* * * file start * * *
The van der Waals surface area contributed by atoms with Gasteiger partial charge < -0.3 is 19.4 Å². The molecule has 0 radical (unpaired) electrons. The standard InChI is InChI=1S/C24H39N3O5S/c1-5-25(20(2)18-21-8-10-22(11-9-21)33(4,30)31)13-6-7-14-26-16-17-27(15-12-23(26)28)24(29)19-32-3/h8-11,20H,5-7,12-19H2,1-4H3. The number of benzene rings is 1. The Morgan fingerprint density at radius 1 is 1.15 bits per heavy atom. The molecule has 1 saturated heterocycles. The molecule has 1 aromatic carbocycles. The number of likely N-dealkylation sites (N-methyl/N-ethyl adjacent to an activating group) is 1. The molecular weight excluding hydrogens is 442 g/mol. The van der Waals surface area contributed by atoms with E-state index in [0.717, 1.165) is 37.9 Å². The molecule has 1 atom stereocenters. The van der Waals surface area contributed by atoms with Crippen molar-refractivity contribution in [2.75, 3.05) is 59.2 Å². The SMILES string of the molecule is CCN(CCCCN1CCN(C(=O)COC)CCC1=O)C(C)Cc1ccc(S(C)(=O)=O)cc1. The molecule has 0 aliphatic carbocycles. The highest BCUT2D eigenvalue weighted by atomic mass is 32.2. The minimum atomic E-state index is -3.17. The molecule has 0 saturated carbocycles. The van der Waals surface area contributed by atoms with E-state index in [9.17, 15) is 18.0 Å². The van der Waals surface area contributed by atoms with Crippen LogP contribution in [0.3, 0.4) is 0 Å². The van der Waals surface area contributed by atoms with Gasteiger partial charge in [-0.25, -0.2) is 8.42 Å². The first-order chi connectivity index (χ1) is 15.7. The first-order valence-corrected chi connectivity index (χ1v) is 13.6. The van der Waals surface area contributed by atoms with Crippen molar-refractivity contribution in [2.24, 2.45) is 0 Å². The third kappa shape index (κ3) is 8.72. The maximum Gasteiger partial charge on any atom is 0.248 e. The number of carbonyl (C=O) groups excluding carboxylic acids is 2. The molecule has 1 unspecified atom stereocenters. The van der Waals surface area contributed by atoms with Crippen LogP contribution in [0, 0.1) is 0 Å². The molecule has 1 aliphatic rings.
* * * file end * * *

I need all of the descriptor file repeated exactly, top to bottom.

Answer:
The van der Waals surface area contributed by atoms with Gasteiger partial charge < -0.3 is 19.4 Å². The molecule has 0 radical (unpaired) electrons. The standard InChI is InChI=1S/C24H39N3O5S/c1-5-25(20(2)18-21-8-10-22(11-9-21)33(4,30)31)13-6-7-14-26-16-17-27(15-12-23(26)28)24(29)19-32-3/h8-11,20H,5-7,12-19H2,1-4H3. The number of benzene rings is 1. The Morgan fingerprint density at radius 1 is 1.15 bits per heavy atom. The molecule has 1 saturated heterocycles. The molecule has 1 aromatic carbocycles. The number of likely N-dealkylation sites (N-methyl/N-ethyl adjacent to an activating group) is 1. The molecular weight excluding hydrogens is 442 g/mol. The van der Waals surface area contributed by atoms with E-state index in [0.717, 1.165) is 37.9 Å². The molecule has 1 atom stereocenters. The van der Waals surface area contributed by atoms with Crippen molar-refractivity contribution in [2.75, 3.05) is 59.2 Å². The SMILES string of the molecule is CCN(CCCCN1CCN(C(=O)COC)CCC1=O)C(C)Cc1ccc(S(C)(=O)=O)cc1. The molecule has 0 aliphatic carbocycles. The highest BCUT2D eigenvalue weighted by atomic mass is 32.2. The minimum atomic E-state index is -3.17. The molecule has 0 saturated carbocycles. The van der Waals surface area contributed by atoms with E-state index in [9.17, 15) is 18.0 Å². The van der Waals surface area contributed by atoms with Crippen LogP contribution in [0.3, 0.4) is 0 Å². The van der Waals surface area contributed by atoms with Gasteiger partial charge in [-0.25, -0.2) is 8.42 Å². The first-order chi connectivity index (χ1) is 15.7. The first-order valence-corrected chi connectivity index (χ1v) is 13.6. The van der Waals surface area contributed by atoms with Crippen molar-refractivity contribution in [2.24, 2.45) is 0 Å². The third kappa shape index (κ3) is 8.72. The maximum Gasteiger partial charge on any atom is 0.248 e. The number of carbonyl (C=O) groups excluding carboxylic acids is 2. The molecule has 1 unspecified atom stereocenters. The van der Waals surface area contributed by atoms with Crippen LogP contribution in [0, 0.1) is 0 Å². The molecule has 1 aliphatic rings.